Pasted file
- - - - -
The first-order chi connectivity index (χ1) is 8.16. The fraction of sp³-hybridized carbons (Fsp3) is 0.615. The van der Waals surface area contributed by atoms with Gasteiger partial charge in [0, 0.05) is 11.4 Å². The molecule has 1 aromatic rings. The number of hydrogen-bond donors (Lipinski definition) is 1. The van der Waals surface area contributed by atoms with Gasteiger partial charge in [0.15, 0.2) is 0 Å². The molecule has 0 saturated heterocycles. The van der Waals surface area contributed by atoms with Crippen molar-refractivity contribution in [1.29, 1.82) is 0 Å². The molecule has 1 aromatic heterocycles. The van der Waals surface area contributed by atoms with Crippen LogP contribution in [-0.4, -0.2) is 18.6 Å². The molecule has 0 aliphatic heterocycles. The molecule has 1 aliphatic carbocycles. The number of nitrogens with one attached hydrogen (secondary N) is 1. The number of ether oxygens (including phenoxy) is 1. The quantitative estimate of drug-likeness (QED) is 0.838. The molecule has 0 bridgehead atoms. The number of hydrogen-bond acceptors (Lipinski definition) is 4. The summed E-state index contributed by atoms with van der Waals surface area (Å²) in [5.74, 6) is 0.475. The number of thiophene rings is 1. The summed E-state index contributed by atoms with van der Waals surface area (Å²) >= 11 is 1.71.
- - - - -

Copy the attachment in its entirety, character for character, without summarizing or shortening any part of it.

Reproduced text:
The first-order chi connectivity index (χ1) is 8.16. The fraction of sp³-hybridized carbons (Fsp3) is 0.615. The van der Waals surface area contributed by atoms with Gasteiger partial charge in [0, 0.05) is 11.4 Å². The molecule has 1 aromatic rings. The number of hydrogen-bond donors (Lipinski definition) is 1. The van der Waals surface area contributed by atoms with Gasteiger partial charge in [0.15, 0.2) is 0 Å². The molecule has 0 saturated heterocycles. The van der Waals surface area contributed by atoms with Crippen molar-refractivity contribution in [1.29, 1.82) is 0 Å². The molecule has 1 aromatic heterocycles. The van der Waals surface area contributed by atoms with Crippen LogP contribution in [-0.4, -0.2) is 18.6 Å². The molecule has 0 aliphatic heterocycles. The molecule has 1 aliphatic carbocycles. The number of nitrogens with one attached hydrogen (secondary N) is 1. The number of ether oxygens (including phenoxy) is 1. The quantitative estimate of drug-likeness (QED) is 0.838. The molecule has 0 bridgehead atoms. The number of hydrogen-bond acceptors (Lipinski definition) is 4. The summed E-state index contributed by atoms with van der Waals surface area (Å²) in [5.74, 6) is 0.475. The number of thiophene rings is 1. The summed E-state index contributed by atoms with van der Waals surface area (Å²) >= 11 is 1.71.